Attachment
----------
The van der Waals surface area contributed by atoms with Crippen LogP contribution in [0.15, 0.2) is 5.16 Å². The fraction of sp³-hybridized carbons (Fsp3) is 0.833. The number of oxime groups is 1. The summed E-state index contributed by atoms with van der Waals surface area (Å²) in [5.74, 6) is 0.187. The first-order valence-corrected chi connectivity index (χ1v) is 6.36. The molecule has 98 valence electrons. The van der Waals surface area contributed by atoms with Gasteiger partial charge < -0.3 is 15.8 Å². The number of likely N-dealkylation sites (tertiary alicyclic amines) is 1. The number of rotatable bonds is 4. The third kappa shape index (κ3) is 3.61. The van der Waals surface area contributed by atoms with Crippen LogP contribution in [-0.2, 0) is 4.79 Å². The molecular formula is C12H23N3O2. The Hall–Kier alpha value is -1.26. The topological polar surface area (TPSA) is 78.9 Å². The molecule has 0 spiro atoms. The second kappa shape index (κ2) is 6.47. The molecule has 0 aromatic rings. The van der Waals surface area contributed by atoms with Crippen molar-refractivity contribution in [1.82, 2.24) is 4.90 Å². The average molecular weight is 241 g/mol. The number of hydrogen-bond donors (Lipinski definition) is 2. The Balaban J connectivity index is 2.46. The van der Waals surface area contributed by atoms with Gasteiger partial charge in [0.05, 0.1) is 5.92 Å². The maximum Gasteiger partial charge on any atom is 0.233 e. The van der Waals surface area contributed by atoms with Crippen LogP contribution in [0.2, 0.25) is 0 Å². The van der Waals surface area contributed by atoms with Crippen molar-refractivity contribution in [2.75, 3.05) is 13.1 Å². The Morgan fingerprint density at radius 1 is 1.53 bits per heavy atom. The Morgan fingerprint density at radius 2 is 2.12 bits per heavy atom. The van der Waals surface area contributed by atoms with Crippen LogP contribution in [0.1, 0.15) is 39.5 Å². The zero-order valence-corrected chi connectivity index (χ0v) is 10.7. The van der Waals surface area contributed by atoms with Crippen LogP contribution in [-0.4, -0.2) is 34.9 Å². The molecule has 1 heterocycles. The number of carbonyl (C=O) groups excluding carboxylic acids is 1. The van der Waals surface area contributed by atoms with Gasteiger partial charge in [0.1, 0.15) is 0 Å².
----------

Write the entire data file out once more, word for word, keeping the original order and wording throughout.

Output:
The van der Waals surface area contributed by atoms with Crippen LogP contribution in [0.15, 0.2) is 5.16 Å². The fraction of sp³-hybridized carbons (Fsp3) is 0.833. The number of oxime groups is 1. The summed E-state index contributed by atoms with van der Waals surface area (Å²) in [5.74, 6) is 0.187. The first-order valence-corrected chi connectivity index (χ1v) is 6.36. The molecule has 98 valence electrons. The van der Waals surface area contributed by atoms with Gasteiger partial charge < -0.3 is 15.8 Å². The number of likely N-dealkylation sites (tertiary alicyclic amines) is 1. The number of rotatable bonds is 4. The third kappa shape index (κ3) is 3.61. The van der Waals surface area contributed by atoms with Crippen LogP contribution in [-0.2, 0) is 4.79 Å². The molecular formula is C12H23N3O2. The Hall–Kier alpha value is -1.26. The topological polar surface area (TPSA) is 78.9 Å². The molecule has 0 spiro atoms. The second kappa shape index (κ2) is 6.47. The molecule has 0 aromatic rings. The van der Waals surface area contributed by atoms with Crippen molar-refractivity contribution in [1.82, 2.24) is 4.90 Å². The average molecular weight is 241 g/mol. The number of hydrogen-bond donors (Lipinski definition) is 2. The Balaban J connectivity index is 2.46. The van der Waals surface area contributed by atoms with Gasteiger partial charge in [0.05, 0.1) is 5.92 Å². The maximum Gasteiger partial charge on any atom is 0.233 e. The van der Waals surface area contributed by atoms with Crippen LogP contribution in [0.2, 0.25) is 0 Å². The van der Waals surface area contributed by atoms with Crippen molar-refractivity contribution in [2.75, 3.05) is 13.1 Å². The Morgan fingerprint density at radius 1 is 1.53 bits per heavy atom. The Morgan fingerprint density at radius 2 is 2.12 bits per heavy atom. The van der Waals surface area contributed by atoms with Crippen LogP contribution in [0.1, 0.15) is 39.5 Å². The zero-order valence-corrected chi connectivity index (χ0v) is 10.7. The van der Waals surface area contributed by atoms with Crippen LogP contribution in [-0.4, -0.2) is 34.9 Å². The molecule has 1 heterocycles. The number of carbonyl (C=O) groups excluding carboxylic acids is 1. The van der Waals surface area contributed by atoms with Gasteiger partial charge in [0.1, 0.15) is 0 Å².